Syamsul Anwar

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1976 Montreal Olympic: Men's Boxing

Birth name: Syamsul Anwar Harahap


Former boxer champ Syamsul now lord of his own ring Sports News - February 24, 2005

Moch. N. Kurniawan, The Jakarta Post, Jakarta

There is a satisfied look on the face of Syamsul Anwar Harahap as he surveys workers completing the construction of a boxing gym at his home in Cibubur, East Jakarta.

"Building a boxing gym has been my vow for a long time," the former Asian light welterweight champion told The Jakarta Post.

Situated on 400 square meters in his leafy compound, the gym will provide training for youngsters from nearby areas to become boxers -- for free.

Its realization shows his love for his sport, an effort to share with others the opportunities and rewards provided to him. It will be a place for youth -- so often caught up in brawls or other forms of delinquency -- to vent their adolescent angst.

"This boxing gym is the manifestation of my dedication to boxing, where I changed my destiny from a disabled child into a champion," the 52-year-old TV commentator said.

Born in the plantation town of Pematang Siantar, North Sumatra, Syamsul contracted polio as an infant, leading to paralysis in his right arm.

He was the object of cruel taunts.

"That was a hard period for me as people always mocked me as a 'cripple'," he recollected.

But his parents encouraged him to develop the strength in his right arm through physical training; he has said in the past that his mother would spur him on by telling him about the American sprinter Wilma Rudolph, who overcame polio to become an Olympic champion.

After years of building up the strength in his right arm, Syamsul started boxing training with his uncle, who helped him win his first title.

Syamsul, aged only 18, then took part in the North Sumatra Boxing Championship, overcoming all opposition to win.

His victory caused a division in his family.

His father did not want him to continue fighting, but his mother told him: "If that's your choice, do it seriously with all your heart."

He took her advice, eventually becoming one of the country's greatest boxers and earning the nickname of "bulldozer".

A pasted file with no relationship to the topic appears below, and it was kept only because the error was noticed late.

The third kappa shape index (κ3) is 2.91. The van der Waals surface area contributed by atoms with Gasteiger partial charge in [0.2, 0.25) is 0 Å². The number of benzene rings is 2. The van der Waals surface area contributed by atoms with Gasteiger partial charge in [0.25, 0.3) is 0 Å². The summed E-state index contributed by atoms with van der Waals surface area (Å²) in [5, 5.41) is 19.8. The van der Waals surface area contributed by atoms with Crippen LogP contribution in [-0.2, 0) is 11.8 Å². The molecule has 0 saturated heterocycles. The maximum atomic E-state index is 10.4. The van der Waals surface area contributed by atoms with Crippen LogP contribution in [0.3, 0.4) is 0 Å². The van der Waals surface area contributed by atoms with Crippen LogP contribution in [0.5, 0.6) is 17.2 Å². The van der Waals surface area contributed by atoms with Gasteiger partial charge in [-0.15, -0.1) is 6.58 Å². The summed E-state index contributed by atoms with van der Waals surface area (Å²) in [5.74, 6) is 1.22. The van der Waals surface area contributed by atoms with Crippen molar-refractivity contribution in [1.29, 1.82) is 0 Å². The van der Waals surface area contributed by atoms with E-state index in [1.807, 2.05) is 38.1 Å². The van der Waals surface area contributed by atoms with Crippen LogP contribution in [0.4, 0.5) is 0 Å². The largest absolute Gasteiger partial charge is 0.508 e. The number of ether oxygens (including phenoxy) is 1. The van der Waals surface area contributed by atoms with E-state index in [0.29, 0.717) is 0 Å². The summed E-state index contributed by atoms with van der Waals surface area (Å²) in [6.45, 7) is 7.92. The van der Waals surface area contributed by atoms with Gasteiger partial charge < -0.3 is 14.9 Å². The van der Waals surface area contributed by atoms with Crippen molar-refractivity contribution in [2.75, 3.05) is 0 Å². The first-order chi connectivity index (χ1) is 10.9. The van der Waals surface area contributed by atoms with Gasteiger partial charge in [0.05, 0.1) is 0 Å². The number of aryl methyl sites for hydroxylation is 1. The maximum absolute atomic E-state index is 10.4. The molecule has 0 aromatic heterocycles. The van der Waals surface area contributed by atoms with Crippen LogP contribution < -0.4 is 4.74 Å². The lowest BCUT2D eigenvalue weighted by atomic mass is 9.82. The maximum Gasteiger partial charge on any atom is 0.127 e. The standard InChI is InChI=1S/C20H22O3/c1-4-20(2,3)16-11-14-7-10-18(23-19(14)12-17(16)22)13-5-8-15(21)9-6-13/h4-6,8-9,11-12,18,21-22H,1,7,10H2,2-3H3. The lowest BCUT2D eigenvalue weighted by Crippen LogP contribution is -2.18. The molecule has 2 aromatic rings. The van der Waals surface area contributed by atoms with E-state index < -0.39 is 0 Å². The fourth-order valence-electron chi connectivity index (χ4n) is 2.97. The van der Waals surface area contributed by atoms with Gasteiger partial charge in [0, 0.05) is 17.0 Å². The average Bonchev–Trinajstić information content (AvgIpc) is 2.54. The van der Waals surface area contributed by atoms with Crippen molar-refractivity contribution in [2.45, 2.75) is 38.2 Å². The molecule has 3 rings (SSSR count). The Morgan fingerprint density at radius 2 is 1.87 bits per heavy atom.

Standing 1.71 meters, he lost only 16 of his 139 bouts from 1969-1983 in the division (with a maximum weight of 63.5 kg), and never suffered a KO.

From 1972-1982 he was unbeatable at the national level, leading the Indonesian Boxing Association (Pertina) to ban him from competing at the National Games.

As with overcoming his childhood disability, his success in the ring was built on hard work. Come rain or shine, he trained every day of the week, always prepared for what lay ahead.

"I really enjoyed the 10-year unbeaten period. I practiced in the morning, went to work, practiced again in the afternoon and studied at the Indonesian Academy of Secretarial and Management Studies (ASMI) at night."

His two greatest triumphs occurred on home soil. In 1976, he defeated Thomas Hearns, one of the leading American boxers of the period, in the President's Cup.

A year later, he won the Asian title in Jakarta.

He takes pride in all he has achieved and the problems he has overcome, living by the motto "fortune favors the bold".

"It was the greatest moment for me when I realized that here I was, someone who was once disabled and often mocked by people because of that, but could finally win most of my boxing bouts by beating normal people."

After retiring from the sport in 1983, Syamsul worked as a marketing manager for a leading shoe company. He also became a trainer in a boxing camp but quit because, he said, he did not like being a "subordinate".

Today, working as a TV commentator, newspaper columnist and with a mango plantation back in his native North Sumatra, Syamsul seems content in his independence.

Three of his four children have gone on to study at university, while the youngest is in elementary school.

"I prefer to work as a boxing commentator because I am able to freely criticize the Indonesian trainers, clubs and organizations," Syamsul said.

None of his children has taken up a sports career, something he is ambivalent about.

"I let my children take part in sports since they were young, but not specifically in boxing," he said.

"I'm worried that my children would be burdened to have achievements as high as mine if I did force them to box."

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